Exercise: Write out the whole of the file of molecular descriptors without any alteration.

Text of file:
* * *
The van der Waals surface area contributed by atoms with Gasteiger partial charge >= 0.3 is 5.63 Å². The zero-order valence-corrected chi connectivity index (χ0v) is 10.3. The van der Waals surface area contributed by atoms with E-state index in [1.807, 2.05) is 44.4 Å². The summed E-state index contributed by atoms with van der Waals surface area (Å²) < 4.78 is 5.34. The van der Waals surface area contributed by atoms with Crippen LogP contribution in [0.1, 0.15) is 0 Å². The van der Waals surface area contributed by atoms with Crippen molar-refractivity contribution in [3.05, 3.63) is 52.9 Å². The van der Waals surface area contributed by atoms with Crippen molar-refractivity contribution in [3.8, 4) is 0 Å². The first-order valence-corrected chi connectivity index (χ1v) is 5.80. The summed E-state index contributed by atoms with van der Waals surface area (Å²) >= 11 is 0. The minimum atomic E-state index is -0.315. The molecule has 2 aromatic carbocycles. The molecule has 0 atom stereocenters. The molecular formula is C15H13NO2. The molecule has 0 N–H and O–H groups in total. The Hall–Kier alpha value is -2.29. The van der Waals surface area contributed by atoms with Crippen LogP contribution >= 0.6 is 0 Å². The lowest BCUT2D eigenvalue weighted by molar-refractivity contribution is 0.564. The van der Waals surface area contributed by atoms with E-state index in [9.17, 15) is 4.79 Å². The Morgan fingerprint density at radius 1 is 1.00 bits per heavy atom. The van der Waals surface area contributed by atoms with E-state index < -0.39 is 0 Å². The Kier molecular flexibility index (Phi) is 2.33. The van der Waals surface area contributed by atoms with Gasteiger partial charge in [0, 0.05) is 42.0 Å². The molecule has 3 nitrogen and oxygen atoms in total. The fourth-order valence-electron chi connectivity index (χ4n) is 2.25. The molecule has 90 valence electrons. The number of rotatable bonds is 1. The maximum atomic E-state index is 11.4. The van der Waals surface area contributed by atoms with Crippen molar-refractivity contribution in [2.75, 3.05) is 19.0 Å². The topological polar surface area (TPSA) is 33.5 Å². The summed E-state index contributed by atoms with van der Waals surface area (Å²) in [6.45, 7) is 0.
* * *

The van der Waals surface area contributed by atoms with Gasteiger partial charge >= 0.3 is 5.63 Å². The zero-order valence-corrected chi connectivity index (χ0v) is 10.3. The van der Waals surface area contributed by atoms with E-state index in [1.807, 2.05) is 44.4 Å². The summed E-state index contributed by atoms with van der Waals surface area (Å²) < 4.78 is 5.34. The van der Waals surface area contributed by atoms with Crippen LogP contribution in [0.1, 0.15) is 0 Å². The van der Waals surface area contributed by atoms with Crippen molar-refractivity contribution in [3.05, 3.63) is 52.9 Å². The van der Waals surface area contributed by atoms with Crippen molar-refractivity contribution in [3.8, 4) is 0 Å². The first-order valence-corrected chi connectivity index (χ1v) is 5.80. The summed E-state index contributed by atoms with van der Waals surface area (Å²) >= 11 is 0. The minimum atomic E-state index is -0.315. The molecule has 2 aromatic carbocycles. The molecule has 0 atom stereocenters. The molecular formula is C15H13NO2. The molecule has 0 N–H and O–H groups in total. The Hall–Kier alpha value is -2.29. The van der Waals surface area contributed by atoms with Crippen LogP contribution >= 0.6 is 0 Å². The lowest BCUT2D eigenvalue weighted by molar-refractivity contribution is 0.564. The van der Waals surface area contributed by atoms with E-state index in [9.17, 15) is 4.79 Å². The Morgan fingerprint density at radius 1 is 1.00 bits per heavy atom. The van der Waals surface area contributed by atoms with E-state index < -0.39 is 0 Å². The Kier molecular flexibility index (Phi) is 2.33. The van der Waals surface area contributed by atoms with Gasteiger partial charge in [0, 0.05) is 42.0 Å². The molecule has 3 nitrogen and oxygen atoms in total. The fourth-order valence-electron chi connectivity index (χ4n) is 2.25. The molecule has 90 valence electrons. The number of rotatable bonds is 1. The maximum atomic E-state index is 11.4. The van der Waals surface area contributed by atoms with Crippen molar-refractivity contribution in [2.75, 3.05) is 19.0 Å². The topological polar surface area (TPSA) is 33.5 Å². The summed E-state index contributed by atoms with van der Waals surface area (Å²) in [6.45, 7) is 0.